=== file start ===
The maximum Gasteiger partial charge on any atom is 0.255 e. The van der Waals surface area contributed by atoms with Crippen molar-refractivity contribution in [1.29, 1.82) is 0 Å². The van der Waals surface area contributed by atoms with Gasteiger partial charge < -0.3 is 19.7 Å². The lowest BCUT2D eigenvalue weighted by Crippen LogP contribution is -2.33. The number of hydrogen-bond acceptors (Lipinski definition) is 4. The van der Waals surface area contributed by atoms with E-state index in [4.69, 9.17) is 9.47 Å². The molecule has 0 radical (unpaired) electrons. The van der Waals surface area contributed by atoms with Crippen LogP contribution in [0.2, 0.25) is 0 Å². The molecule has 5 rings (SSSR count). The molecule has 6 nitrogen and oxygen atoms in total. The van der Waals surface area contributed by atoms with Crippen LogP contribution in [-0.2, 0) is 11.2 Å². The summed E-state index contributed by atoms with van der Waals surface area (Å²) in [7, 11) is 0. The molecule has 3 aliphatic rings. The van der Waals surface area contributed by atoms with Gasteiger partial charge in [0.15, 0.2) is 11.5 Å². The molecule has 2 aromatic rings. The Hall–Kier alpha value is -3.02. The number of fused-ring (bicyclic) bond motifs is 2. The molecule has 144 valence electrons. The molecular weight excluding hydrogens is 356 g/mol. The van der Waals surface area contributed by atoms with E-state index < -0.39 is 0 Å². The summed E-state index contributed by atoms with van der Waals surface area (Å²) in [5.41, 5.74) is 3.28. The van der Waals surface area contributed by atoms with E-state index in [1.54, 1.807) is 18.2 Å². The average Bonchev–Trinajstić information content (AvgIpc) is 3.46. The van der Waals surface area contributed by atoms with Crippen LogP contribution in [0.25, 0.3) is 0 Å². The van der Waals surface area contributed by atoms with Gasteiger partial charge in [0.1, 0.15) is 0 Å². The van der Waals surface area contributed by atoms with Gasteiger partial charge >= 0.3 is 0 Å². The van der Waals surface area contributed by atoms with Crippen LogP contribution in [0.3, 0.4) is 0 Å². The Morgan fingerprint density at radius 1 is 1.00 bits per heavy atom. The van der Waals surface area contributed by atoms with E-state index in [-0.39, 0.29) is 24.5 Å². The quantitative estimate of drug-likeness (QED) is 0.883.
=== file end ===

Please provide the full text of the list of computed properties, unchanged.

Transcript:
The maximum Gasteiger partial charge on any atom is 0.255 e. The van der Waals surface area contributed by atoms with Crippen molar-refractivity contribution in [1.29, 1.82) is 0 Å². The van der Waals surface area contributed by atoms with Gasteiger partial charge < -0.3 is 19.7 Å². The lowest BCUT2D eigenvalue weighted by Crippen LogP contribution is -2.33. The number of hydrogen-bond acceptors (Lipinski definition) is 4. The van der Waals surface area contributed by atoms with E-state index in [4.69, 9.17) is 9.47 Å². The molecule has 0 radical (unpaired) electrons. The van der Waals surface area contributed by atoms with Crippen LogP contribution in [0.2, 0.25) is 0 Å². The molecule has 5 rings (SSSR count). The molecule has 6 nitrogen and oxygen atoms in total. The van der Waals surface area contributed by atoms with Crippen LogP contribution in [-0.2, 0) is 11.2 Å². The summed E-state index contributed by atoms with van der Waals surface area (Å²) in [7, 11) is 0. The molecule has 3 aliphatic rings. The van der Waals surface area contributed by atoms with Gasteiger partial charge in [0.15, 0.2) is 11.5 Å². The molecule has 2 aromatic rings. The Hall–Kier alpha value is -3.02. The number of fused-ring (bicyclic) bond motifs is 2. The molecule has 144 valence electrons. The molecular weight excluding hydrogens is 356 g/mol. The van der Waals surface area contributed by atoms with E-state index < -0.39 is 0 Å². The summed E-state index contributed by atoms with van der Waals surface area (Å²) in [5.41, 5.74) is 3.28. The van der Waals surface area contributed by atoms with E-state index in [1.54, 1.807) is 18.2 Å². The average Bonchev–Trinajstić information content (AvgIpc) is 3.46. The van der Waals surface area contributed by atoms with Crippen LogP contribution in [0.25, 0.3) is 0 Å². The van der Waals surface area contributed by atoms with Gasteiger partial charge in [0.1, 0.15) is 0 Å². The van der Waals surface area contributed by atoms with Gasteiger partial charge >= 0.3 is 0 Å². The van der Waals surface area contributed by atoms with Crippen LogP contribution in [0.3, 0.4) is 0 Å². The Morgan fingerprint density at radius 1 is 1.00 bits per heavy atom. The van der Waals surface area contributed by atoms with E-state index in [-0.39, 0.29) is 24.5 Å². The quantitative estimate of drug-likeness (QED) is 0.883.